Vascular Access Complications and Clinical Outcomes of Vascular Surgical Repairs Following Transcatheter Aortic Valve Implantation (TAVI)

Ann Vasc Surg. 2021 Jul;74:258-263. doi: 10.1016/j.avsg.2020.12.032. Epub 2021 Feb 4.


Background: Transcatheter aortic valve implantation (TAVI) procedures have revolutionized the treatment of aortic stenosis. However, due to large sheaths, improperly deployed closure devices, and the comorbidities and challenges innate to this population, vascular access complications can be devastating. The objective of this study is to evaluate vascular access complications in one of the largest TAVI sites in North America.

Methods: This was a retrospective single center review between January 2014 and December 2018 of vascular access complications necessitating operative intervention by vascular surgery. Patient demographics and preoperative comorbidities were collected. Type of vascular access complication, types of repair, closure device used, and postoperative outcomes were analyzed.

Results: A total of 37 cases out of a total of 985 TAVI procedures were identified. TAVI was carried out in the operating suite (70%) or the catheterization lab (30%). Consults to vascular surgery were requested intraoperatively (60%), immediately postoperative (14%), later in the day of the TAVI (20%), and on postoperative day 1 (6%). The location of injury included common femoral artery (49%), superficial femoral artery (11%) and external iliac artery (41%), with some cases injuring multiple vessels. Closure devices were found in the subcutaneous tissue (26%), anterior wall (37%), posterior wall (11%), intra-arterial (11%), closing the anterior to the posterior wall (16%), and in the inguinal ligament (5%). Injuries included tears (11%), dissections (38%), and vessel rupture (19%). The majority of repairs were done primarily (64%), with patch (28%) and bypass (8%) less frequently. Four patients died perioperatively (11%), 2 from hemorrhage, 1 from cardiac arrest, and 1 from progressive respiratory disease.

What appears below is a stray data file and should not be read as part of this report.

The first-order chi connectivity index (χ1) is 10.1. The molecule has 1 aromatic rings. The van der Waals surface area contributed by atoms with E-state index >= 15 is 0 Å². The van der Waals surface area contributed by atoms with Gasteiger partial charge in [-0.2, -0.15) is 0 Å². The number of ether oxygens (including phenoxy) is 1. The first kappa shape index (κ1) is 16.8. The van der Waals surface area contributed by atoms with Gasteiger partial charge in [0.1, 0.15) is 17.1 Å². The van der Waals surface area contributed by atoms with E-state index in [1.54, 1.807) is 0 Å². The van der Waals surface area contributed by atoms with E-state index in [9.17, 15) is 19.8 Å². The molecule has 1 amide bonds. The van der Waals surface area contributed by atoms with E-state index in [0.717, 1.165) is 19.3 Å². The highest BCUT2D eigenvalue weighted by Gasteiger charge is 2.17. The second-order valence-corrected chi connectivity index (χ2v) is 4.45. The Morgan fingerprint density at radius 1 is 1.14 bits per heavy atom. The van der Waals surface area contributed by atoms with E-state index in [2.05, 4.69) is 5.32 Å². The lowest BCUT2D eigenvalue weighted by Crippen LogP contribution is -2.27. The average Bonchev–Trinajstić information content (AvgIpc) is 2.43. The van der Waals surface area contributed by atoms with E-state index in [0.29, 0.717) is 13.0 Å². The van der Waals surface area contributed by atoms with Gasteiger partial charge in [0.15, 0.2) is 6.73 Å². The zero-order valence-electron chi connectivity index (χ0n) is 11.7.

Conclusions: Access complications during TAVI procedures predispose complex patients to increased risk of morbidity and mortality. Careful patient selection, proper access techniques, and performing high risk patients in the operating suite with vascular surgery are fundamental in minimizing complications.

MeSH terms

  • Aged
  • Aged, 80 and over
  • Aortic Valve Stenosis / surgery*
  • British Columbia
  • Catheterization, Peripheral / adverse effects*
  • Catheterization, Peripheral / instrumentation
  • Clinical Decision-Making
  • Female
  • Heart Valve Prosthesis
  • Hemostatic Techniques / adverse effects*
  • Hemostatic Techniques / instrumentation
  • Humans
  • Male
  • Patient Selection
  • Retrospective Studies
  • Risk Assessment
  • Risk Factors
  • Time Factors
  • Transcatheter Aortic Valve Replacement / adverse effects*
  • Transcatheter Aortic Valve Replacement / instrumentation
  • Treatment Outcome
  • Vascular Access Devices
  • Vascular Closure Devices
  • Vascular Surgical Procedures* / adverse effects
  • Vascular System Injuries / diagnostic imaging
  • Vascular System Injuries / etiology
  • Vascular System Injuries / surgery*